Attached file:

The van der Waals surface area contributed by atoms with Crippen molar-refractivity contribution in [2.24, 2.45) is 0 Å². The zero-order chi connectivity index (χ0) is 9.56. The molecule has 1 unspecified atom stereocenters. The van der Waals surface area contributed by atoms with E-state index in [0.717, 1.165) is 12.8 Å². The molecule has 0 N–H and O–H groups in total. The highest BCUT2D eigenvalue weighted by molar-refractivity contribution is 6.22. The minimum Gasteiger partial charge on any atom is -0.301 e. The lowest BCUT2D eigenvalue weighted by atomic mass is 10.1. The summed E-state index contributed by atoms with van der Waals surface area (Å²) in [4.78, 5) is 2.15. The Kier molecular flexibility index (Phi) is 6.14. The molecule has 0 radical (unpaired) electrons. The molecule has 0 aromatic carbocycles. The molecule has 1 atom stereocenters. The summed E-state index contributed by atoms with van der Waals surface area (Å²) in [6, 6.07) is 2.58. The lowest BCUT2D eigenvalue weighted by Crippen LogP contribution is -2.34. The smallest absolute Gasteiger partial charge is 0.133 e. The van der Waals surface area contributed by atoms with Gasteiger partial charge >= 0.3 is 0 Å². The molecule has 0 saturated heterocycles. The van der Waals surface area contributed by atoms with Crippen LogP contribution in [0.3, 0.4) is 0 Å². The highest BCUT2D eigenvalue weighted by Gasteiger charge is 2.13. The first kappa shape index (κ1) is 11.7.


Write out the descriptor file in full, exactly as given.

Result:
The van der Waals surface area contributed by atoms with Crippen molar-refractivity contribution in [2.24, 2.45) is 0 Å². The zero-order chi connectivity index (χ0) is 9.56. The molecule has 1 unspecified atom stereocenters. The van der Waals surface area contributed by atoms with E-state index in [0.717, 1.165) is 12.8 Å². The molecule has 0 N–H and O–H groups in total. The highest BCUT2D eigenvalue weighted by molar-refractivity contribution is 6.22. The minimum Gasteiger partial charge on any atom is -0.301 e. The lowest BCUT2D eigenvalue weighted by atomic mass is 10.1. The summed E-state index contributed by atoms with van der Waals surface area (Å²) in [4.78, 5) is 2.15. The Kier molecular flexibility index (Phi) is 6.14. The molecule has 0 radical (unpaired) electrons. The molecule has 0 aromatic carbocycles. The molecule has 1 atom stereocenters. The summed E-state index contributed by atoms with van der Waals surface area (Å²) in [6, 6.07) is 2.58. The lowest BCUT2D eigenvalue weighted by Crippen LogP contribution is -2.34. The smallest absolute Gasteiger partial charge is 0.133 e. The van der Waals surface area contributed by atoms with Gasteiger partial charge >= 0.3 is 0 Å². The molecule has 0 saturated heterocycles. The van der Waals surface area contributed by atoms with Crippen LogP contribution in [0.3, 0.4) is 0 Å². The highest BCUT2D eigenvalue weighted by Gasteiger charge is 2.13. The first kappa shape index (κ1) is 11.7.